Attempting to make the Momofuku Pork Buns

When we were in New York, the bf and I got a glimpse of heaven – food heaven, that is – when we visited the Momofuku Noodle bar and had an order of their famous pork buns.

What exactly is a Momofuku pork bun anyway? Well, it’s somewhat similar to a char siew bao except for three things:

  • The bao is not closed, it’s open like a burger.
  • The pork belly is not minced and cooked with char siu sauce but just roasted.
  • There’s added flavour with sugar pickled cucumber – don’t knock it until you’ve tried it!

I’ll be honest. This recipe does take awhile, especially if you live in this tiny corner of the world where the white buns are not available pre-made. So, the bf was tasked with the dough kneading work since he’s got more dough kneading training than I have. (The bf’s Dad bakes bread every week, they don’t buy bread at all…unless a certain guest feels like having croissants for breakfast *cough* *clears throat*)

You might need some motivation before you embark on this culinary adventure so here’s a photograph of what I’m talking about:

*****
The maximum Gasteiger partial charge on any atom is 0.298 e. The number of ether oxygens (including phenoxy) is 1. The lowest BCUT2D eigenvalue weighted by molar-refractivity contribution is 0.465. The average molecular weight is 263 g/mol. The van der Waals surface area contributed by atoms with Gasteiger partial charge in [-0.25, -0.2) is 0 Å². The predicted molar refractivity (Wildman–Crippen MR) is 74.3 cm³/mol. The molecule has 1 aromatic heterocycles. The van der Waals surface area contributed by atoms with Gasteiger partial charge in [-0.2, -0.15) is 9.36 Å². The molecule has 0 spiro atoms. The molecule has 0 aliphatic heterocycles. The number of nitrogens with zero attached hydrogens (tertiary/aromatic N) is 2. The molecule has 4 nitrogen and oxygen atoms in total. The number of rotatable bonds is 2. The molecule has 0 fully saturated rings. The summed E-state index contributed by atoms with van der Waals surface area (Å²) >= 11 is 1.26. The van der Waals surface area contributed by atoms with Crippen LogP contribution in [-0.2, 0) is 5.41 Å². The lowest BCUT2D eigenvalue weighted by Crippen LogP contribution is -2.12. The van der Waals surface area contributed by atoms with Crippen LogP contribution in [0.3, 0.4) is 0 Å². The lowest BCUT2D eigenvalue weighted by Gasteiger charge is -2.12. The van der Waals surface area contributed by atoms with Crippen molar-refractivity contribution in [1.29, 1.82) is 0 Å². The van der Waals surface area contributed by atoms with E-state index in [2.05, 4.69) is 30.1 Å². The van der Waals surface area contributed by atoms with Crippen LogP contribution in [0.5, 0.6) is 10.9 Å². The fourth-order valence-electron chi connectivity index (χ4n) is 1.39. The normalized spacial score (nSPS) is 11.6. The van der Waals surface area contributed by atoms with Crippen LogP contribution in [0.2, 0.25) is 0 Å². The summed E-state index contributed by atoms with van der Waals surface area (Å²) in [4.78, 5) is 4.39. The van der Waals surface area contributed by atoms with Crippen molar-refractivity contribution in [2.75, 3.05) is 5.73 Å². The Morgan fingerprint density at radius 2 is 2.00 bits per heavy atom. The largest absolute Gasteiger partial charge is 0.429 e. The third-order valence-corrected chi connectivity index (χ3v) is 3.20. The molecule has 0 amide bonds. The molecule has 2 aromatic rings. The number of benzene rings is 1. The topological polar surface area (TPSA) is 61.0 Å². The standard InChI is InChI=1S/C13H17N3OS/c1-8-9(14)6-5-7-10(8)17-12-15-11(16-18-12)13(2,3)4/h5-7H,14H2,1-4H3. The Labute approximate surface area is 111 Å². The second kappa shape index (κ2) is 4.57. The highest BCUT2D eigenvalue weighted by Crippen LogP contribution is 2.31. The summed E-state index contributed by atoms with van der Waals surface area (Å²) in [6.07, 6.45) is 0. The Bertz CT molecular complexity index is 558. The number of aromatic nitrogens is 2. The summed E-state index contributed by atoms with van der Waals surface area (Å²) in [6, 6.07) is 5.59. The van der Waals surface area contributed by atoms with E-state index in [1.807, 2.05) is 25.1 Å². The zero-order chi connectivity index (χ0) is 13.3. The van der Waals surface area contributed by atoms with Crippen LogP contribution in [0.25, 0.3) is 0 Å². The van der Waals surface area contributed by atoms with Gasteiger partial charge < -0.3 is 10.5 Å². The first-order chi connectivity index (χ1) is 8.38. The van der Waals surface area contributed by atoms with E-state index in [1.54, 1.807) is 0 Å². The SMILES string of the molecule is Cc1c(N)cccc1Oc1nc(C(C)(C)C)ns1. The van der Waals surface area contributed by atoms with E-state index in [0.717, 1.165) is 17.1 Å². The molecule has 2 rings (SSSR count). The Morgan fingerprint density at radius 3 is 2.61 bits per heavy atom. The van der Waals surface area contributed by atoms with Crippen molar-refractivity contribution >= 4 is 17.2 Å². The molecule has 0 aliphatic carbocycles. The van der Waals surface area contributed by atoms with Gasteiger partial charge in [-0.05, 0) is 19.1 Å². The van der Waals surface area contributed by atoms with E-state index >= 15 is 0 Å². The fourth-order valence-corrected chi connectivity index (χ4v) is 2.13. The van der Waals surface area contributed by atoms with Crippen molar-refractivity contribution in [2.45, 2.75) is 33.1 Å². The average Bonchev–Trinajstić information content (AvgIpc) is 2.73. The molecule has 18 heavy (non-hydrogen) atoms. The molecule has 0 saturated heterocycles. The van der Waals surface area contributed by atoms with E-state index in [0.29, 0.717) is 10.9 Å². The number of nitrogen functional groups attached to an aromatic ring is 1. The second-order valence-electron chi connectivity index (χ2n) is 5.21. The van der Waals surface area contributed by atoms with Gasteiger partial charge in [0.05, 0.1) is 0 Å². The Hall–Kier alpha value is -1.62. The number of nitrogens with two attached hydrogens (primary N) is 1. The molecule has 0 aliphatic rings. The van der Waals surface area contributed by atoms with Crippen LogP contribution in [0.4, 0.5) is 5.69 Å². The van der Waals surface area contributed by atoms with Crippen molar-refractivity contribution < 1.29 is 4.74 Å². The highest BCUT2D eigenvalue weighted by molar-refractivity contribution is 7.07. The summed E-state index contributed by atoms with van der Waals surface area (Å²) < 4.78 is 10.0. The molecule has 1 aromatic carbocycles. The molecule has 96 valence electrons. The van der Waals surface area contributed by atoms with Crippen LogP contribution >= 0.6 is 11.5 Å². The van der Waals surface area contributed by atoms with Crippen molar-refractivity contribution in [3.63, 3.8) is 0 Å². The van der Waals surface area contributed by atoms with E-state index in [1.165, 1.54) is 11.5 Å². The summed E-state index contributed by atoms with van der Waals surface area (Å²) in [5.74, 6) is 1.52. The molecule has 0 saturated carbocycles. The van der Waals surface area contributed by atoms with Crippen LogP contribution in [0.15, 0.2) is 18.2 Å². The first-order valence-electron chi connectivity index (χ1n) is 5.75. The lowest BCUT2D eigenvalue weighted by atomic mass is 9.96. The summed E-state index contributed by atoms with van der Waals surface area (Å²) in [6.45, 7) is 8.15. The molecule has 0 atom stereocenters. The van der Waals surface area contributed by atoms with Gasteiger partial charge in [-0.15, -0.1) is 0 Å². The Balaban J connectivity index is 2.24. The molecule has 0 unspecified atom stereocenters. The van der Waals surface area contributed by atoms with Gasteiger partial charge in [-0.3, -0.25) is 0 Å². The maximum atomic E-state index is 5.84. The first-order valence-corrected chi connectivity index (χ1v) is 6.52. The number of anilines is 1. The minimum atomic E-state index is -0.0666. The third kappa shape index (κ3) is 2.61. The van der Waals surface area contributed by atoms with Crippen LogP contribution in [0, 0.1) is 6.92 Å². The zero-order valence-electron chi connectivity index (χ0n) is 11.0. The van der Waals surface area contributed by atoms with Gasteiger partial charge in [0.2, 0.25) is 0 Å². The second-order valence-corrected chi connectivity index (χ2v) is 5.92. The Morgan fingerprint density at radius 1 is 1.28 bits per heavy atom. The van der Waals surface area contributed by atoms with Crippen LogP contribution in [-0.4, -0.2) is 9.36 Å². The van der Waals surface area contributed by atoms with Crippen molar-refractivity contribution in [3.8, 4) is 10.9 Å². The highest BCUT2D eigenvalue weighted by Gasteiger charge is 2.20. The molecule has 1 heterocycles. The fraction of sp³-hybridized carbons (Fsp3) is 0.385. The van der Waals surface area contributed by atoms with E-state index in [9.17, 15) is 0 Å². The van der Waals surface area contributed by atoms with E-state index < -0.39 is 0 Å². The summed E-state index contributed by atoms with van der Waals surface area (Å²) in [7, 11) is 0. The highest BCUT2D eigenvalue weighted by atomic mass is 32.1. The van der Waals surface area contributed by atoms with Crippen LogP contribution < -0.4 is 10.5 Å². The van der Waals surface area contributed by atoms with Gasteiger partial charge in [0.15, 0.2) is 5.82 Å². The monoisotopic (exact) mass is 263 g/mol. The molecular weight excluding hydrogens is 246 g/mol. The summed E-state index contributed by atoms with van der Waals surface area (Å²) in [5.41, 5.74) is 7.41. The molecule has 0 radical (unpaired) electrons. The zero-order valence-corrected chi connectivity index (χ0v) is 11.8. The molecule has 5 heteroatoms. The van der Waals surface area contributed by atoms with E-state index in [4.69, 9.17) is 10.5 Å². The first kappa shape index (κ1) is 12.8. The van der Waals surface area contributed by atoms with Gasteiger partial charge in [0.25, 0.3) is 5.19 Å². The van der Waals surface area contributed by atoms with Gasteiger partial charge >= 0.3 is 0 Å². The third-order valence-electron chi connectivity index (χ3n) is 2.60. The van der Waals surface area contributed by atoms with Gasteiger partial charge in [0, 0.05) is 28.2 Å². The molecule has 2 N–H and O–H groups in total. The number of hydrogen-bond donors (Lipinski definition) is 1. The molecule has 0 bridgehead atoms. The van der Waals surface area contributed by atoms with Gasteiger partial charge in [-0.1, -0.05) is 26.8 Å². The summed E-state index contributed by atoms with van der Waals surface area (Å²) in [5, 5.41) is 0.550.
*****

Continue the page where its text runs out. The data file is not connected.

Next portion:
My attempt at making Momofuku Pork Buns

So this is the only photograph I have as I misplaced my SD Card along with the Card reader and hunted high low, but alas…it was permanently gone. I have a feeling I threw it away by accident. I know! How could you do that Fieran? *facepalm*

There are three steps to making these extremely delicious buns.

  1. Marinate and roast your pork belly.
  2. Make the buns.
  3. Pickle the cucumber.

None of these recipes are mine. I used this recipe to make the bun and roast the pork; this recipe to pickle the cucumber.

Trust me, the effort is worth it. We spent about 4 hours trying to make this dish (the pork was marinated overnight) and it was definitely a success. We ate it as an evening pre-gym snack on Sunday, then dinner that Sunday and also dinner the next day, Monday. It was a dish that kept on feeding [..like a gift that keeps on giving] 🙂

Reference: Exerpt from the Momofuku Cookbook

The Weekend Diaries — 1

I’ve been meaning to write posts summing up what I did each weekend as that’s when I really live my life. LOL, I can’t help it 🙂 Most of my weekdays are spent at work or at the gym. Some days the bf and I barely have time to sit down and chat as we’re always rushing around getting things done.

So, here’s the first volume of my weekend diary!

Last weekend we were invited to a friend’s 30th birthday on Saturday. It was not an adult party but a small gathering of some friends together with couples who have children. It did feel a little bit like a daycare, but in a good way. Some kids are so well behaved, you don’t even realize they are there. I was a bit of a brat as a child, so I’m always in awe when I come across well behaved kids 🙂